Posted by: Kathy Cassidy | February 2, 2009

Vocaroo, Here’s to You

I’m always looking—looking for new tools that will help primary children to improve their communication skills.  So when a few people in my Twitter network tweeted about a tool called Vocaroo, I knew it was a keeper.

Vocaroo’s website says, “Vocaroo is a shiny new service for sending voice messages across the interwebs.”  It allows you to record your voice, play it back to listen, and then provides you with a url or the html to embed an icon into a webpage or blog.

I have had my students do podcasting before using Audacity, and then uploaded the mp3’s to space on our school board’s server, but although I was unable to edit the recording, using Vocaroo was much easier and less time consuming.

Since reading fluency is one of the objectives in our language arts curriculum, I decided to start there.  In my class we call fluency “reading smoothly”. Last week I had my students each write about their reading and then we recorded each of them reading a couple of pages and posted it in the article.  One of my students wrote, “I can read smoovly. And dis is what it meeings it meeings you dot stop you dis ceep on going. “ Translation: “I can read smoothly. And this is what it means. It means you don’t stop you just keep on going.”  Having a recording of their voices gave my students the opportunity to hear what they sound like when they are reading—to hear whether their reading really is smooth or not.

Vocaroo’s FAQ says that you can record as long as you want, but we found that it would only record for about 15 seconds.  This may have been because the computer, because I tried it again tonight and was able to easily get 30 seconds of recording.

It is difficult for many primary students to express themselves using text, but most are comfortable using their voice.  I think this tool will have to stay in my teaching aresenal.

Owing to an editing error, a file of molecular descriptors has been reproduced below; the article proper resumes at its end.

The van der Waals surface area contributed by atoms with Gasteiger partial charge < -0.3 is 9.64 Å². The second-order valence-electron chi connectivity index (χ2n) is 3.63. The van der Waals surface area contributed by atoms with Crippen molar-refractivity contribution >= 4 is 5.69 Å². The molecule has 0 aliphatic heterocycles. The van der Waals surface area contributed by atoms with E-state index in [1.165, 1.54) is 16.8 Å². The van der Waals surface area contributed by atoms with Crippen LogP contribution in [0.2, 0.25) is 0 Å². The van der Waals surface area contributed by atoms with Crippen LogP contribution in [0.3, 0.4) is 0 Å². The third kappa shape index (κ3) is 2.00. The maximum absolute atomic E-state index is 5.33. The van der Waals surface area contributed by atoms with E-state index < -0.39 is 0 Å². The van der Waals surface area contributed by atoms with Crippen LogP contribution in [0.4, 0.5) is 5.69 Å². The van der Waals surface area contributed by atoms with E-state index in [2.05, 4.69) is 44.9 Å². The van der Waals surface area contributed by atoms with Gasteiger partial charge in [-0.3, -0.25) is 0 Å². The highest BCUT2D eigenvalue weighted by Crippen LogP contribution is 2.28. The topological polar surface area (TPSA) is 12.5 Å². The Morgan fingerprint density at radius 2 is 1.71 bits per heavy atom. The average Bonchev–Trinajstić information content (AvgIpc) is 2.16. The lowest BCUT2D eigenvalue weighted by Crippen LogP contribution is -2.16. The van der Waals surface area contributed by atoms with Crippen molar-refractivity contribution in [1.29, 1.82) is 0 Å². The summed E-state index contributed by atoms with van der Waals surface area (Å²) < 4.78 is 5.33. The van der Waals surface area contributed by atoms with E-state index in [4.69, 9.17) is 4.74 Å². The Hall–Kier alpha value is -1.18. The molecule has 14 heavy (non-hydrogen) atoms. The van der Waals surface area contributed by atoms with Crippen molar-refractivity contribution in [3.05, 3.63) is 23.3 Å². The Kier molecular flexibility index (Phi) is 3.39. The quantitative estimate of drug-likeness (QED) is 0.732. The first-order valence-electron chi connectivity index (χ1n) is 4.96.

Note: I CANNOT get a Vocaroo icon to embed in this blogpost, but you can see one here.

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Responses

  1. Kathy,

    I’m really excited about this find. We are also working on fluency. A few are working on pausing when they come to a period but are having difficulty hearing their own pauses. I can’t wait to do some recording tomorrow. THANKS! sheryl

  2. Thanks for the heads-up about this service. I was able to record a message much in excess of 15 seconds; hopefully you’ll be able to as well.

  3. […] browsing some blog posts this morning I came across a very interesting idea that Kathy Cassidy has for students to practice reading smoothly (reading fluency) and record and learn from listening […]

  4. I used Vocaroo with my students as well and I loved it! After my students wrote their own stories, I thought it would be meaningful for my students to share their work with others by using their voices instead of the other ways we have shared their work in the past. It was easy to use, students were able to listen to their own voices instantly and I was able to upload their voices to our wiki and each students’ blog without any hassles. I have recommended it to others and I will continue to do so.


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